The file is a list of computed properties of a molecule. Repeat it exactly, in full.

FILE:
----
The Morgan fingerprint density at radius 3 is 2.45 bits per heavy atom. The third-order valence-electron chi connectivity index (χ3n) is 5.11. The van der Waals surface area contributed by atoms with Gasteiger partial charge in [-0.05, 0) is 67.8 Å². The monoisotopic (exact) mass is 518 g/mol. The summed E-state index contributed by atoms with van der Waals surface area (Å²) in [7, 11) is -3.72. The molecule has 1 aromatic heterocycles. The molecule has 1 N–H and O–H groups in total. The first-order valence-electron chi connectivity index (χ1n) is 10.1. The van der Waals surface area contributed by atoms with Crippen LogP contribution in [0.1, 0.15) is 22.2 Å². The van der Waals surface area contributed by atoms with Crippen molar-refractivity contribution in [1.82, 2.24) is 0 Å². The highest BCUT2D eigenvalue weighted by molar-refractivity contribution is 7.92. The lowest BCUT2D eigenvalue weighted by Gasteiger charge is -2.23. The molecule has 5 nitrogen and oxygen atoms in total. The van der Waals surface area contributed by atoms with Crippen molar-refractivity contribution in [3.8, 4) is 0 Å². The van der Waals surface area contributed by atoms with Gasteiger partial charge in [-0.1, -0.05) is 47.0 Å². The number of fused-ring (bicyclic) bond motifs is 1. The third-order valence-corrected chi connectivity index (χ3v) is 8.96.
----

The Morgan fingerprint density at radius 3 is 2.45 bits per heavy atom. The third-order valence-electron chi connectivity index (χ3n) is 5.11. The van der Waals surface area contributed by atoms with Gasteiger partial charge in [-0.05, 0) is 67.8 Å². The monoisotopic (exact) mass is 518 g/mol. The summed E-state index contributed by atoms with van der Waals surface area (Å²) in [7, 11) is -3.72. The molecule has 1 aromatic heterocycles. The molecule has 1 N–H and O–H groups in total. The first-order valence-electron chi connectivity index (χ1n) is 10.1. The van der Waals surface area contributed by atoms with Crippen LogP contribution in [0.1, 0.15) is 22.2 Å². The van der Waals surface area contributed by atoms with Crippen molar-refractivity contribution in [1.82, 2.24) is 0 Å². The highest BCUT2D eigenvalue weighted by molar-refractivity contribution is 7.92. The lowest BCUT2D eigenvalue weighted by Gasteiger charge is -2.23. The molecule has 5 nitrogen and oxygen atoms in total. The van der Waals surface area contributed by atoms with Crippen molar-refractivity contribution in [3.8, 4) is 0 Å². The van der Waals surface area contributed by atoms with Gasteiger partial charge in [-0.1, -0.05) is 47.0 Å². The number of fused-ring (bicyclic) bond motifs is 1. The third-order valence-corrected chi connectivity index (χ3v) is 8.96.